Kiev, Ukraine – Ukraine is voting in hotly-contested presidential election with political novice Volodymyr Zelensky poised to win over 38 other candidates, including President Petro Poroshenko and opposition leader Yulia Tymoshenko.
Sunday’s vote is testing the war-torn country’s democracy for the first time since the so-called Revolution of Dignity brought Poroshenko in power in 2014.
The voting stations opened at 8am (05:00 GMT) and will close at 8pm (17:00 GMT).
The elections are monitored by observers from 18 countries as well as 139 Ukrainian civil society organisations, according to Ukraine’s Central Election Commission (CEC).
An early count is expected on Monday. If none of the candidates secures 50 percent of the vote, a runoff between the top two candidates will take place on April 21.
The latest survey shows Zelensky, a 41-year-old comic who is best known for playing a president in the political comedy, Servant of the People, leading the vote with 20.6 percent.
He is followed in the opinion polls by Tymoshenko, a political heavyweight who served twice as prime minister under different presidents in 2005 and 2007, with about 13 percent.
Poroshenko, who is projected to finish third with 12.9 percent, said last week he would accept the result of the vote, “whoever wins”.
At a polling station in central Kiev, Sviatoslav Yurash, a 23-year-old working for Zelensky’s election campaign team, said he was backing the comic because “he will be pro-market, pro-Ukraine, pro-Europe, pro-NATO”.
Oleksandr Bondarenko, a 28-year-old software developer, said she had voted for Tymoshenko “because with her in the second round, we will have a better chance of defeating Poroshenko”.
“This vote is very important for us because President Poroshenko has to leave. A lot of issues came up with his policies, especially with corruption,” said Bondarenko.
Tetiana Boriak, 37, who came to the polling station with her husband and toddler, lamented the absence of candidates caring about female rights.
“There are some female candidates on the ballot, but being female doesn’t mean that you will fight for women’s rights,” she said.
Boriak said she voted for Poroshenko, according to her other priority – Ukraine’s resistance to Russia.
“He is the only candidate who will resist the way I think is correct,” she said. “I do not think that other candidates will be able to negotiate with [Russia’s President Vladimir] Putin. Poroshenko is the only one who will resist the way I think is correct.”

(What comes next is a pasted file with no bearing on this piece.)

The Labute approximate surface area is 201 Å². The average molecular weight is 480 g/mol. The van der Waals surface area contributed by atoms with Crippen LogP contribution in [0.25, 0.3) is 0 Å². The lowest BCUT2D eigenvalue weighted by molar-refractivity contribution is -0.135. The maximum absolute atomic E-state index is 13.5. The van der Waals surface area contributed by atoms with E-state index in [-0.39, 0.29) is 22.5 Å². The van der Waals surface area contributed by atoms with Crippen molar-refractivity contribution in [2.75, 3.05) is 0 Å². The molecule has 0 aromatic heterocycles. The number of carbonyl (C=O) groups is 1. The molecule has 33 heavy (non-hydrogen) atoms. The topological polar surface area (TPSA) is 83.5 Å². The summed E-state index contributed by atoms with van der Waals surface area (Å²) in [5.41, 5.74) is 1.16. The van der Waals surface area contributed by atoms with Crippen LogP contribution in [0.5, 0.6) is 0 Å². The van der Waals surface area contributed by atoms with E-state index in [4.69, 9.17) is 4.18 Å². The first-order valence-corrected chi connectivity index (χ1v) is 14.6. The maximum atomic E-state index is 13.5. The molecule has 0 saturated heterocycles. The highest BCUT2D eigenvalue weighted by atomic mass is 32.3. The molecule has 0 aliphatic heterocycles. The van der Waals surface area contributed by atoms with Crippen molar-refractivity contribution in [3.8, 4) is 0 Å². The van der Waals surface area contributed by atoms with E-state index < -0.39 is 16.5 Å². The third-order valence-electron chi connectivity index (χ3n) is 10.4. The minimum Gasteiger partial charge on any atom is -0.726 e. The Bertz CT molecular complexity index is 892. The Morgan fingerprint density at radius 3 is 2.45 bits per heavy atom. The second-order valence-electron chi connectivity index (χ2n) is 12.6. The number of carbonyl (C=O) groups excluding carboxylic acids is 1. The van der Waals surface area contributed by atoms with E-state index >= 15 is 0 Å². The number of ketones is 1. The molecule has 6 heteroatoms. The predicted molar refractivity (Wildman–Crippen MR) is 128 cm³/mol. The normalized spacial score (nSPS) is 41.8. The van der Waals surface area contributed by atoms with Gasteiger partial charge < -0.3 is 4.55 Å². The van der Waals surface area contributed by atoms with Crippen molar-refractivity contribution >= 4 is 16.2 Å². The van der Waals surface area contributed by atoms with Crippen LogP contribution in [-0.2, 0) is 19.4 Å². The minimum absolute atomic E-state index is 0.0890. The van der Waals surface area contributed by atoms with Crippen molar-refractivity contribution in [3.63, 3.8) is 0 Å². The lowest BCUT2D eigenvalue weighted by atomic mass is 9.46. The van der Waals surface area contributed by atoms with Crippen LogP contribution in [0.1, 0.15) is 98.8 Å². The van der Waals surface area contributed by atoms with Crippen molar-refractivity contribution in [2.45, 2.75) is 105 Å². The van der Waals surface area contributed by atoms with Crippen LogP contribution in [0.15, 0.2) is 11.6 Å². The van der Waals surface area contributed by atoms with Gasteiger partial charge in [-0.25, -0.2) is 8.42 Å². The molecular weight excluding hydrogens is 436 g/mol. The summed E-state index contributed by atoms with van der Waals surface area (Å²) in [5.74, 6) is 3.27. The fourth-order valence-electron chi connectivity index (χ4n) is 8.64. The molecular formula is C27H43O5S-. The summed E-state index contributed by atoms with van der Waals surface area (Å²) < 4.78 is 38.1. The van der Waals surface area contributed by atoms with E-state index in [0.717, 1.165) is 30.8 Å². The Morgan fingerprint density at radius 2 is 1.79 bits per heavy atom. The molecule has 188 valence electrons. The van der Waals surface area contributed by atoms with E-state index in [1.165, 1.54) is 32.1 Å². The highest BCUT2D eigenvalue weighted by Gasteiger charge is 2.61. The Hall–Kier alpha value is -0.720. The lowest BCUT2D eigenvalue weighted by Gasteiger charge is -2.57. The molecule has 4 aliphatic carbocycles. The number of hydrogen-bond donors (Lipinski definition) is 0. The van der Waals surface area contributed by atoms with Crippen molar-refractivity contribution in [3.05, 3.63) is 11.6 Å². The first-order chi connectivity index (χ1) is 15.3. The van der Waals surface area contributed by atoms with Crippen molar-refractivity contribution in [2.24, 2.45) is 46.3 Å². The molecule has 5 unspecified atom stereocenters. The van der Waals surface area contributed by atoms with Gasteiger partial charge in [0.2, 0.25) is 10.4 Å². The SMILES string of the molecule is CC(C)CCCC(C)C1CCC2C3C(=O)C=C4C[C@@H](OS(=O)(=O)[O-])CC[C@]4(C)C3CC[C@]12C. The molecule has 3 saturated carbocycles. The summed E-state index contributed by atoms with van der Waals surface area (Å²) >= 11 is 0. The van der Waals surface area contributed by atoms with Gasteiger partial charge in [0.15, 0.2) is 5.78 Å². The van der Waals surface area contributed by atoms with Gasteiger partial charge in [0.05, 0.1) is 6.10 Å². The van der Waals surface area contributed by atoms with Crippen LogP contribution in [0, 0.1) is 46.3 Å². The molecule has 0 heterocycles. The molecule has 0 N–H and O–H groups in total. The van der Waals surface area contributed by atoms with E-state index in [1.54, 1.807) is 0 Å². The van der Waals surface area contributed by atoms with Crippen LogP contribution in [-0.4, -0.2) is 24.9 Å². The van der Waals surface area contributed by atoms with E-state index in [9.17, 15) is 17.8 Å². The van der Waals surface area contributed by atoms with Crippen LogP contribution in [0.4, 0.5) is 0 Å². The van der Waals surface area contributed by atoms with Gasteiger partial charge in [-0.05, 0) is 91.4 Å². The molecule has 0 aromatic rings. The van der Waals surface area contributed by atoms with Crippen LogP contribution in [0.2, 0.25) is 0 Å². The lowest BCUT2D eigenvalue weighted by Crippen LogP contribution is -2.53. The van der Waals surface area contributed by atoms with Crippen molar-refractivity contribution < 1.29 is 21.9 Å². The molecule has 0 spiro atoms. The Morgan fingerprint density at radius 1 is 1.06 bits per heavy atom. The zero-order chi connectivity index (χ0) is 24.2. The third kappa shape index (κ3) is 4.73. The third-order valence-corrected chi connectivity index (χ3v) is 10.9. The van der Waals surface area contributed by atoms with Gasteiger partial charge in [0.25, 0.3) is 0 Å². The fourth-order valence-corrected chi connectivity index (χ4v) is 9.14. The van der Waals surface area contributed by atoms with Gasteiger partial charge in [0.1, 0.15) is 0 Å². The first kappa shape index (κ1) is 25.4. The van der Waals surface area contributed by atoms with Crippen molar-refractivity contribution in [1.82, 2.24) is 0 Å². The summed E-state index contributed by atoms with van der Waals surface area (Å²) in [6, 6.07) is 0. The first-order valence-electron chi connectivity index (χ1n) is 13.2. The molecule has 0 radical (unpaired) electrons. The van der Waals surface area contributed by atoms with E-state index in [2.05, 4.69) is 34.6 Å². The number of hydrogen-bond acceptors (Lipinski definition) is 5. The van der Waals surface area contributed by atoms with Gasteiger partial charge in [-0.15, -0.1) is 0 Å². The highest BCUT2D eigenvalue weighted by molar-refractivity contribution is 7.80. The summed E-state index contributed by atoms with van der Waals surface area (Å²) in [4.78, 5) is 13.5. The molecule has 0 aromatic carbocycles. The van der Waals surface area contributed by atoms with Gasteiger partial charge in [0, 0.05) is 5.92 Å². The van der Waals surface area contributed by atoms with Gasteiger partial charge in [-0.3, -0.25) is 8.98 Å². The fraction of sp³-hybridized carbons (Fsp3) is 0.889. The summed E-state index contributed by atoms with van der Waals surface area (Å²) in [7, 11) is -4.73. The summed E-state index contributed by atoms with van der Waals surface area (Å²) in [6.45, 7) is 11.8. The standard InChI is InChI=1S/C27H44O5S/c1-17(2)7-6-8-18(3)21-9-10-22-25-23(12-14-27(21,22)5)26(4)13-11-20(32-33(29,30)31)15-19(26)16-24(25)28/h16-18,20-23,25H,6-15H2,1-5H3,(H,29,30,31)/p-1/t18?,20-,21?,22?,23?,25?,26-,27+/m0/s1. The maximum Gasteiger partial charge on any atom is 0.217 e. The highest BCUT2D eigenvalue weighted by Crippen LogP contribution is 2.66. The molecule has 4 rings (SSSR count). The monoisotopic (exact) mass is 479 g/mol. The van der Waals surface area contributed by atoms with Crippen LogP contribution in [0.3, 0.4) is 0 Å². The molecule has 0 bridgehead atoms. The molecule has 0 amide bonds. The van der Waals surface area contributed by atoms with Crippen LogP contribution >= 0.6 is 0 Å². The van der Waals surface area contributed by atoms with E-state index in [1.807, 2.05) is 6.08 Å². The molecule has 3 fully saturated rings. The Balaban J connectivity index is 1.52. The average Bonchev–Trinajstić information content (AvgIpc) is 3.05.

Larysa Smirnova, 77, pensioner, said she was “voting so that people’s lives improve”.
“We don’t like the current government. Tymoshenko can change everything. She is a very clever, educated and strong person who loves people,” she said.
Olena Peftiiva, 53, came to the polling station not only to cast her ballot but also to make sure that her deceased husband’s ballot is not used for rigging the elections.
“My husband has been dead for 10 years. But his election registration confirmation arrived at my address. This has not happened during previous polls. I came to the polling station to make sure that his ballot is destroyed,” she said.
Poroshenko, 53, who was elected with almost 55 percent of votes in 2014, seems to have failed to rally his electorate despite his efforts to be seen as a passionate fighter for the country’s territorial unity as well as the champion of Ukraine’s dream of integration with the European Union and NATO.
Over the last five years, he has reinforced the Ukrainian army and ratified the Association Agreement with the European Union, the document that enabled Ukrainians to trade with and travel to Europe without restrictions.
The incumbent president also secured the independence of Ukraine’s Orthodox Church from its Russian counterpart.
But he failed to rid the country of corruption or recover money stolen from Ukraine’s coffers before he came to power.
The elections are being held as the country is still at war with Moscow-backed rebels that has killed more than 13,000 since it broke out in Ukraine’s Donetsk and Luhansk regions five years ago.
The conflict followed Russia’s annexation of Crimea in 2014 which in turn came after Ukraine overthrew Moscow-backed leader Viktor Yanukovich earlier that year.
Several millions of the approximately 35 million eligible voters are unable or unwilling to cast their ballots in the occupied territories.
Follow Al Jazeera’s Tamila Varshalomidze on Twitter @tamila87v